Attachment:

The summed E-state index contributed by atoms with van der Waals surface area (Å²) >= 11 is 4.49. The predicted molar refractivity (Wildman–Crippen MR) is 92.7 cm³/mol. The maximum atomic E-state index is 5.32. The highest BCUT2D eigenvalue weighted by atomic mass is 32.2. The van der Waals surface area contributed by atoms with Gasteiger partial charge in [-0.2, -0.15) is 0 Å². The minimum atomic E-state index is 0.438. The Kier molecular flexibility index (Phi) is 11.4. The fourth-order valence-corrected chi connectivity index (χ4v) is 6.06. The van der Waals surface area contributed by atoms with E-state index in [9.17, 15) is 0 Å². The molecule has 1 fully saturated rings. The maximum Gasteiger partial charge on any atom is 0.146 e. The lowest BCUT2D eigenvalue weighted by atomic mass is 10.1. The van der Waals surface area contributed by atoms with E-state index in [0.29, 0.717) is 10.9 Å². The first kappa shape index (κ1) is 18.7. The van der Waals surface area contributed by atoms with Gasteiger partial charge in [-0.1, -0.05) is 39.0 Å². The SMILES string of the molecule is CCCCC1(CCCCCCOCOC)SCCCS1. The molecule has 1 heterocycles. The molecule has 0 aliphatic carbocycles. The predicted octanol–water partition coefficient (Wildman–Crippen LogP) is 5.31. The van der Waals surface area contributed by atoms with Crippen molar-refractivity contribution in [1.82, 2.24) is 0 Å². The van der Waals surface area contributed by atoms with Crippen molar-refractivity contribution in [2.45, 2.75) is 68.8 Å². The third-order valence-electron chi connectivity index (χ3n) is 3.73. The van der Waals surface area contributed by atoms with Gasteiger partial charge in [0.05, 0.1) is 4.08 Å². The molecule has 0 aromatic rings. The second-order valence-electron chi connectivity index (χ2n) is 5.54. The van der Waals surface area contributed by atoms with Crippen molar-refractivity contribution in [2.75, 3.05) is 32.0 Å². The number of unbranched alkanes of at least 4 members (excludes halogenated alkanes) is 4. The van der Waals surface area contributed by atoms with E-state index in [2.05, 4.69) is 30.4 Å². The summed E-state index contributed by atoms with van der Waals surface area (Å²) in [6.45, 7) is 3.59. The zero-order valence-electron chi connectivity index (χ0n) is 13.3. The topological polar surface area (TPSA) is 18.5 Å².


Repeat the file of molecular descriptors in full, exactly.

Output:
The summed E-state index contributed by atoms with van der Waals surface area (Å²) >= 11 is 4.49. The predicted molar refractivity (Wildman–Crippen MR) is 92.7 cm³/mol. The maximum atomic E-state index is 5.32. The highest BCUT2D eigenvalue weighted by atomic mass is 32.2. The van der Waals surface area contributed by atoms with Gasteiger partial charge in [-0.2, -0.15) is 0 Å². The minimum atomic E-state index is 0.438. The Kier molecular flexibility index (Phi) is 11.4. The fourth-order valence-corrected chi connectivity index (χ4v) is 6.06. The van der Waals surface area contributed by atoms with E-state index in [9.17, 15) is 0 Å². The molecule has 1 fully saturated rings. The maximum Gasteiger partial charge on any atom is 0.146 e. The lowest BCUT2D eigenvalue weighted by atomic mass is 10.1. The van der Waals surface area contributed by atoms with E-state index in [0.29, 0.717) is 10.9 Å². The first kappa shape index (κ1) is 18.7. The van der Waals surface area contributed by atoms with Gasteiger partial charge in [-0.1, -0.05) is 39.0 Å². The SMILES string of the molecule is CCCCC1(CCCCCCOCOC)SCCCS1. The molecule has 1 heterocycles. The molecule has 0 aliphatic carbocycles. The predicted octanol–water partition coefficient (Wildman–Crippen LogP) is 5.31. The van der Waals surface area contributed by atoms with Crippen molar-refractivity contribution in [1.82, 2.24) is 0 Å². The van der Waals surface area contributed by atoms with Crippen molar-refractivity contribution in [2.45, 2.75) is 68.8 Å². The third-order valence-electron chi connectivity index (χ3n) is 3.73. The van der Waals surface area contributed by atoms with Gasteiger partial charge in [0.05, 0.1) is 4.08 Å². The molecule has 0 aromatic rings. The second-order valence-electron chi connectivity index (χ2n) is 5.54. The van der Waals surface area contributed by atoms with Crippen molar-refractivity contribution in [2.75, 3.05) is 32.0 Å². The number of unbranched alkanes of at least 4 members (excludes halogenated alkanes) is 4. The van der Waals surface area contributed by atoms with E-state index in [2.05, 4.69) is 30.4 Å². The summed E-state index contributed by atoms with van der Waals surface area (Å²) in [6.45, 7) is 3.59. The zero-order valence-electron chi connectivity index (χ0n) is 13.3. The topological polar surface area (TPSA) is 18.5 Å².